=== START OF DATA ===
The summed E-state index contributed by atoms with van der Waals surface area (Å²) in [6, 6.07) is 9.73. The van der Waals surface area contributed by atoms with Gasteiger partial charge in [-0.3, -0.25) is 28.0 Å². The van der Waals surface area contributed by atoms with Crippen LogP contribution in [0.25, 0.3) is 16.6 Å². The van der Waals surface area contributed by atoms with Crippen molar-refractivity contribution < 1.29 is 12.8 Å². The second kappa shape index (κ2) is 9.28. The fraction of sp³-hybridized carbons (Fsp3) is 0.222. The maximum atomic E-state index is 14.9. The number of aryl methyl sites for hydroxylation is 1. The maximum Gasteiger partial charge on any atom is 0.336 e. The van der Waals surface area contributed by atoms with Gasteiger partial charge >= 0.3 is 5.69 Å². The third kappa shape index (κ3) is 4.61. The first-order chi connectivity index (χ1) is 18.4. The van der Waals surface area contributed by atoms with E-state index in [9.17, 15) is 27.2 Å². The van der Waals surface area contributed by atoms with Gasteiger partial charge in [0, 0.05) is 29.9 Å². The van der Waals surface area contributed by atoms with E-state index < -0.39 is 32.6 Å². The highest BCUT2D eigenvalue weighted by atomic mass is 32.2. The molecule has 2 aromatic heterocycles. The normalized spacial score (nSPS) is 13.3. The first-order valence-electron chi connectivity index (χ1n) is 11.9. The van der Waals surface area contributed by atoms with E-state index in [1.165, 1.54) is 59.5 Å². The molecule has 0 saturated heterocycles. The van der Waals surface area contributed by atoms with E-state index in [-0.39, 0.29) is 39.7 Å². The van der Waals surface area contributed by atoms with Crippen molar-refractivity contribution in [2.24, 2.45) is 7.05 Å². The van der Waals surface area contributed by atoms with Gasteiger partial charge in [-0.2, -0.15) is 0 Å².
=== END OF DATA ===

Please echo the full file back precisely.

The summed E-state index contributed by atoms with van der Waals surface area (Å²) in [6, 6.07) is 9.73. The van der Waals surface area contributed by atoms with Gasteiger partial charge in [-0.3, -0.25) is 28.0 Å². The van der Waals surface area contributed by atoms with Crippen LogP contribution in [0.25, 0.3) is 16.6 Å². The van der Waals surface area contributed by atoms with Crippen molar-refractivity contribution < 1.29 is 12.8 Å². The second kappa shape index (κ2) is 9.28. The fraction of sp³-hybridized carbons (Fsp3) is 0.222. The maximum atomic E-state index is 14.9. The number of aryl methyl sites for hydroxylation is 1. The maximum Gasteiger partial charge on any atom is 0.336 e. The van der Waals surface area contributed by atoms with Gasteiger partial charge >= 0.3 is 5.69 Å². The third kappa shape index (κ3) is 4.61. The first-order chi connectivity index (χ1) is 18.4. The van der Waals surface area contributed by atoms with E-state index in [9.17, 15) is 27.2 Å². The van der Waals surface area contributed by atoms with Gasteiger partial charge in [0, 0.05) is 29.9 Å². The van der Waals surface area contributed by atoms with E-state index < -0.39 is 32.6 Å². The highest BCUT2D eigenvalue weighted by atomic mass is 32.2. The molecule has 2 aromatic heterocycles. The normalized spacial score (nSPS) is 13.3. The first-order valence-electron chi connectivity index (χ1n) is 11.9. The van der Waals surface area contributed by atoms with E-state index in [1.165, 1.54) is 59.5 Å². The molecule has 0 saturated heterocycles. The van der Waals surface area contributed by atoms with E-state index in [-0.39, 0.29) is 39.7 Å². The van der Waals surface area contributed by atoms with Crippen molar-refractivity contribution in [2.24, 2.45) is 7.05 Å². The van der Waals surface area contributed by atoms with Gasteiger partial charge in [-0.2, -0.15) is 0 Å².